Jun 26 2018

Turkey pulled by two tides - Elif Şafak

What is happening in Turkey’s largest city, Istanbul, can be viewed as a struggle “between religion and secularism, tribalism and globalism, nationalism and humanism, those who want to monopolise power and never let go and those who believe in pluralistic democracy,” wrote novelist Elif Şafak on the political news website Politico on Tuesday, following nationwide presidential and parliamentary elections over the weekend.

This struggle, said Şafak, would intensify in future, as inequalities grow, breeding resentment and as Turkey is pulled in different directions by two prevailing tides.

“The first tide,” she wrote, “is shaped by ultranationalistic paranoia, a political Islamic agenda and conspiracy theories. Authoritarianism does not only corrupt politics and politicians. Sadly, it also damages the soul of the civil society and of millions of individual citizens. If this tide - already so dominant - continues to pick up speed it will only exacerbate anger, aggression, isolation and tribalism, and could lead to a search for new, unlikely alliances in the East or the Middle East. This trend will not disappear in 2025. But will it be dominant enough to pull the entire nation into its dark path?”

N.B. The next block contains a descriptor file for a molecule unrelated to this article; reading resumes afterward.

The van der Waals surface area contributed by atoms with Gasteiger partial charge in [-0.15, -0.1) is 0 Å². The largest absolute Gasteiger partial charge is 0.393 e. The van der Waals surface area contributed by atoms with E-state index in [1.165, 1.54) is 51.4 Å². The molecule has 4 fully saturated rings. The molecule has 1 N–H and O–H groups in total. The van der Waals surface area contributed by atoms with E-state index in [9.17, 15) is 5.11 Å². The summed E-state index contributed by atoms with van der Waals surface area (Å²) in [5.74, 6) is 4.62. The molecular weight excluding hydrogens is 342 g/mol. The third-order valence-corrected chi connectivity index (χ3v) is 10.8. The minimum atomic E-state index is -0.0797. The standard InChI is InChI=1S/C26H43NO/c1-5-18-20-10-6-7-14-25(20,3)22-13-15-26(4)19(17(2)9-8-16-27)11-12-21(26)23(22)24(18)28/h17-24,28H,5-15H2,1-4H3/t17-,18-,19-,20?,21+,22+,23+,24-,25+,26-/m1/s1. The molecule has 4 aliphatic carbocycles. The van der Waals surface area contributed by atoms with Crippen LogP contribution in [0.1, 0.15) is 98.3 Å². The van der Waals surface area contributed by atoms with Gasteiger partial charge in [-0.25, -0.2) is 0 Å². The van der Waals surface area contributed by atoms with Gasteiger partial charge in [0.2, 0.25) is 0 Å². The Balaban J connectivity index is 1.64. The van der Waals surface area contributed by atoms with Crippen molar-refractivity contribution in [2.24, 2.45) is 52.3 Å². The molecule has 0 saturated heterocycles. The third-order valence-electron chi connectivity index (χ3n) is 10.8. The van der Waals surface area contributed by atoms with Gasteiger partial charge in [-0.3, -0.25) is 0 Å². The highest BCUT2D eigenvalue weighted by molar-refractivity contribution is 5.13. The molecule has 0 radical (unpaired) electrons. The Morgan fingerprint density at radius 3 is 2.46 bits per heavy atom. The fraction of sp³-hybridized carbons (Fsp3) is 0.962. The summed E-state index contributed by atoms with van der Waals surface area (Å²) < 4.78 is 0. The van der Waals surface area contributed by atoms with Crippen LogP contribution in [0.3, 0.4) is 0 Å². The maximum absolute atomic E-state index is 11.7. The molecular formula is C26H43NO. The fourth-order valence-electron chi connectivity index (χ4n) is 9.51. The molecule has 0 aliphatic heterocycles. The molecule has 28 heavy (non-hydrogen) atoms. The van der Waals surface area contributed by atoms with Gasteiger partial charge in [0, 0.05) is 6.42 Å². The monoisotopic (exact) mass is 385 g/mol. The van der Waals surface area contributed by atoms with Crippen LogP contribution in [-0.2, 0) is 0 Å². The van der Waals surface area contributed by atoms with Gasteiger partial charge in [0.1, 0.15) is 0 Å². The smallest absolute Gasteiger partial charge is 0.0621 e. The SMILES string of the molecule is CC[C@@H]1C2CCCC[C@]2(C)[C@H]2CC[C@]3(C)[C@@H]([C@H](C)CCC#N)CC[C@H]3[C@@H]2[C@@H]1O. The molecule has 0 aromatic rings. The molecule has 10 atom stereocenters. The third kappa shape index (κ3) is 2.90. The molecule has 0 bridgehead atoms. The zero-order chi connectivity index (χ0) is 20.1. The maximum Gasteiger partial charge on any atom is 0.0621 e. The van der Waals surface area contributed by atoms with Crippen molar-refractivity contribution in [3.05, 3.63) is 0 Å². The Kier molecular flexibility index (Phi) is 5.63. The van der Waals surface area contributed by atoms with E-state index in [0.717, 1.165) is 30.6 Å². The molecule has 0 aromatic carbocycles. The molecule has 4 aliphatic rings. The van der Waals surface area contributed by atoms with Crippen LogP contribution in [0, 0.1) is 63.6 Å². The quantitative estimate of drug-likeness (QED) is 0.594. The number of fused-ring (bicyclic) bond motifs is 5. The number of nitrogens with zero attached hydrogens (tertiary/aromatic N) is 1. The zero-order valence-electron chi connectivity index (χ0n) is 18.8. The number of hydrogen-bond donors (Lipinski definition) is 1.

The other, “is one that sees Turkey as a globally connected nation and longs for a true, pluralistic democracy. It is shaped by the relentless energies and efforts of the youth, of women, minorities and segments of the civil society that want a better future for their children. There are many people in Turkey who are fed up with the status quo, and there will be even more so by 2025. There are many who have been mistreated, hurt, ostracised, stigmatised. The feeling of injustice and hurt pervades every segment of the society.”

Whichever tide dominates, Turkey’s geopolitical importance to the West remain undiminished:  Turkey is too important to be ignored and the world is now so interconnected that, “what happens in one part of the world exerts influence on the lives of people elsewhere.”